The Scarlet Derby
When I discuss my work at conventions and online, I often get the impression from people that The Scarlet Derby is based on Baroness Orczy’s classical heroic character “The Scarlet Pimpernel.” Then I’m forced to to admit that I haven’t ever read that book, until very recently, now that so many people have pointed that out. I was simply writing out adjective/noun word combos that sounded especially “turn-of-the-century” and “The Scarlet Derby” just sounded right.
If I were to name a single literary inspiration for The Derby, it would be Sherlock Holmes, a series of books I’ve loved since the fourth grade. What makes The Derby distinct from Holmes, though, is that while the master detective has spent years honing his deductive craft, The Derby is still really young, really impetuous, and unable to hide the more gawky, uncivilized quirks that come from being a man of genius. His methods and mannerisms can sometimes be baffling, even to his crime-fighting wife. He’s somewhat black-and-white when it comes to the whole “right and wrong” thing, and if he’s ever deprived of the privilege to do justice, he acts like a complete child.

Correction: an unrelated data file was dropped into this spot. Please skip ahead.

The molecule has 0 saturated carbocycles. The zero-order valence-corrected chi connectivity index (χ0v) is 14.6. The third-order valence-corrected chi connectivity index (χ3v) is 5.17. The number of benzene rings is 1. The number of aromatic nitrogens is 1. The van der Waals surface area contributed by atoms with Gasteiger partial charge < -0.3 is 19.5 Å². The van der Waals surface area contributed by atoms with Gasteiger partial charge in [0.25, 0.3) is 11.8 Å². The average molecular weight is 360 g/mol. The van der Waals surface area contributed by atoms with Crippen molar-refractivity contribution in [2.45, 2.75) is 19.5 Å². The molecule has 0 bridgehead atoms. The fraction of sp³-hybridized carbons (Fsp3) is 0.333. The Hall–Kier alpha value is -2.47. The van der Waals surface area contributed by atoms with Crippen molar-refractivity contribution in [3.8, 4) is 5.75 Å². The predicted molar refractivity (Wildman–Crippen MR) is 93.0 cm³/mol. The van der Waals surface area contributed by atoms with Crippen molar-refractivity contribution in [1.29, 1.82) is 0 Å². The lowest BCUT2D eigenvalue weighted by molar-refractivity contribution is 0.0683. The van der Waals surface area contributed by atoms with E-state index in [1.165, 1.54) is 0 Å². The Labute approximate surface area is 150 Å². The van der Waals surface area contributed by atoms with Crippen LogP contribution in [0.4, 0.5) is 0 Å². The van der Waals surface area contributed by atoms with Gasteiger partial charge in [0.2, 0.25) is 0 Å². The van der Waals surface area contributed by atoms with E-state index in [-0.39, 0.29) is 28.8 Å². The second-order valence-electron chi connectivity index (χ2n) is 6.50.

His civilian name, “Thaddeus Hedwater,” simply comes from my want to have the word “head” somewhere in his name. I was tickled by the notion that a man with the name “head” would throw on a derby, and that would be the extent of his heroic persona. I wanted him to always have messy, undone, hair. The “chicken comb” drawings from earlier editions didn’t quite express this. in his redesign, Thaddeus now has a crop of hair that’d make Harold Lloyd proud.
Like many alternate history protagonists, I wanted Thaddeus to be a scientist. However, I wanted to avoid creating a Reed Richards-type “omni-scientist.” Thaddeus specializes in chemistry, although he is also a pretty good self-taught mechanic. As The Scarlet Derby, he uses chemistry by mixing his own chemicals and wearing a bandoleer of test tubes containing everything from laughing gas to itching powder.